"Dead people don't fall down like that," Luo Fusheng said simply. Crime boss, so be it. Why should he have to prove himself to Luo Fei, anyway? "Especially not some old, flabby guy stabbed through the back like that," he continued. "He's gonna be surprised, and it's gonna be over pretty quick, judging by the size of that cut, but he's either gonna stagger or fall to his knees before he keels over. And either way that happens, on that uneven a surface? His body isn't going to fall perfectly straight like that, with both arms crossed in front of him."
Luo Fei was silent for a long moment before saying, "Yes, it's the arms. What else did you notice?"
Luo Fusheng thought back to the photos. "Well... didn't look like enough blood for a wound like that."
"Yes, even Ye Changqing noticed that," Luo Fei commented with a hint of amusement and Luo Fusheng almost pitied the guy because it was obvious Luo Fei wasn't his greatest fan. "So the body was moved from another location. What else?"
Luo Fusheng thought but came up blank. "Nothing else that I could see," he admitted. "Who was the victim, anyway?"
"That's what we're trying to determine," said Luo Fei. "There was something else about the body..." he mused. "I haven't put my finger on it yet, either."
"What about his clothes?" Luo Fusheng asked. "You can tell a lot about someone by their clothes."
"True," Luo Fei said with a tinge of irony in his voice.
He described the victim's clothes for Luo Fusheng, who didn't have any great breakthrough ideas, either, then they discussed the placement of the body again. Luo Fusheng remembered the map, and they talked about getting the body there from a different location and where the murder may have occurred. Luo Fusheng didn't know Shanghai well enough to have an opinion, but Luo Fei talked to him as if he might.
Luo Fusheng didn't know how long they talked, but after a while he yawned and his eyelids drooped. "That's all I got for tonight," he said apologetically. "I'm going back to the chair." He stood up.
"You noticed the placement of the arms and the amount of blood as soon as you saw the photographs, didn't you?" Luo Fei asked.
"Why didn't you say anything about it earlier, when Qin Xiaoman was here?"
Luo Fusheng chewed on his lip. "Because... because I was trying not to be a crime boss." I was trying not to disappoint you, he thought, and wished he knew why he'd felt that way.
He was at the door when Luo Fei said quietly, "Earlier. Waking me when you did. Thank you."
He meant to say, No one deserves nightmares, but what his sleepy brain sent to his mouth was, "You don't deserve nightmares," and he left the bedroom, shutting the door behind him.
Luo Fei and Qin Xiaoman were gone most of the time over the next two days, and Luo Fusheng was bored with being cooped up in the apartment, recuperating -- if that's what he was doing, and he wasn't exactly sure anymore, since his right shoulder was gonna hurt for a long time, rest or no rest. The new clothes hadn't arrived from the tailor yet, though, and Luo Fusheng felt obligated to stay until they did so he could pay for them. No matter what he ended up doing next -- if he fell back into his criminal ways -- he was going settle the tailor's bill. Not that paying his debt would prove anything to Luo Fei, of course, but for Luo Fusheng it was now a matter of pride.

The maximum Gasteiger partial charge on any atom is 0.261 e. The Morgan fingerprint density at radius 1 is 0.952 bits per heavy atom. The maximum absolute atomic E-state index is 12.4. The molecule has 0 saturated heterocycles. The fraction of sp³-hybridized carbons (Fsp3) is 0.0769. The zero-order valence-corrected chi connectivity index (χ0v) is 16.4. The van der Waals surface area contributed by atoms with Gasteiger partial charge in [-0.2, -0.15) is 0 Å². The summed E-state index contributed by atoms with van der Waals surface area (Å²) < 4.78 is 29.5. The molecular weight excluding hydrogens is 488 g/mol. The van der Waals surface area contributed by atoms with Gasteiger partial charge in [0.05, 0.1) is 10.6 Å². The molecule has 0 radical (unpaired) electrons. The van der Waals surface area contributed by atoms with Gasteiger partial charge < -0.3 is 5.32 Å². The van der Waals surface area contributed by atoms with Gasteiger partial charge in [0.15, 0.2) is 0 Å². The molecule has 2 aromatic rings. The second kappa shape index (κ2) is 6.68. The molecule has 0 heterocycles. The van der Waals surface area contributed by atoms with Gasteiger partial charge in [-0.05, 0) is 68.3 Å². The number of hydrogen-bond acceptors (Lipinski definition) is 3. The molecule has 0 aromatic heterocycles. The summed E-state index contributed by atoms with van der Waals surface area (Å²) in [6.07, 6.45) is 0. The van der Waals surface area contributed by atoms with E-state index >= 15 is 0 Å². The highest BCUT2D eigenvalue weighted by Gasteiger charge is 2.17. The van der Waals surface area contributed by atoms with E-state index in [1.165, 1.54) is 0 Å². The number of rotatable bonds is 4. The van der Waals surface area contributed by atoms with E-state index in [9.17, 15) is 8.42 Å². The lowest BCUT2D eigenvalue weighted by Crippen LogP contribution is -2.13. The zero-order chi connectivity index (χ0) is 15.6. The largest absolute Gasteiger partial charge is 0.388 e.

He dressed in his new jeans and his old, stained, stabbed, worse-for-wear shirt, new work boots and old suede jacket, and out of habit put on his motorcycle gloves before he went out to explore the neighborhood. Shanghai was a lot like Dongjiang, similar in size and activity, but there was something more vivid about it, like there were secrets behind every door. Or maybe that was the influence of being around two cops.
He found a place that sold pan-fried dumplings but they were a disappointment. The Shanghai special dumplings were much better, and the pork buns not too bad. He strolled around and found a cinema, stopped to take in a show, and thought of Lan Lan's dream of becoming a famous matinee idol. Elder Brother Lin would keep her safe and make her happy, he knew, even if he couldn't make all her dreams come true.
When he'd satisfied enough of his curiosity about the neighborhood he returned to the Sullivan Apartments and nosed around downstairs. He met Susu's servant, the one who cooked for the tenants, and was amply fed while they chatted and he learned more about life here. Susu encountered them and invited him to her parlor for another long chat.
Susu wasn't a gossip by nature, he could tell, but it didn't take much prompting to steer the subject toward Luo Fei, who was her most interesting tenant. "So far," she added with a lipstick-heavy smile.
Balancing the tray in one hand, Luo Fusheng opened the door to the roof with the other and stepped outside, careful not to spill anything.
"But if he goes back to Dongjiang, what would—" Qin Xiaoman stopped in mid-sentence and stared at him as he brought the tray over to where she and Luo Fei were sitting, Qin Xiaoman in an old desk chair, Luo Fei on a ledge.
Luo Fusheng set the tray down with a flourish. "Susu insists you both eat," he said, lifting the lids. "It's still hot. Please enjoy the meal."
Then he caught sight of the city's nightscape around them and stared in wonder. It was beautiful up here, with the lights blinking and the crisp night air. The street sounds below were a soft, unobtrusive soundtrack. No wonder Luo Fei and Qin Xiaoman liked it up here.
They were watching him. He grinned self-consciously and said, "I've never been up here before." Obviously. What a dumb thing to say. "It's nice, isn't it?"
Qin Xiaoman's smile made him feel better. "It is." She picked up her chopsticks. "Aren't you going to have some?"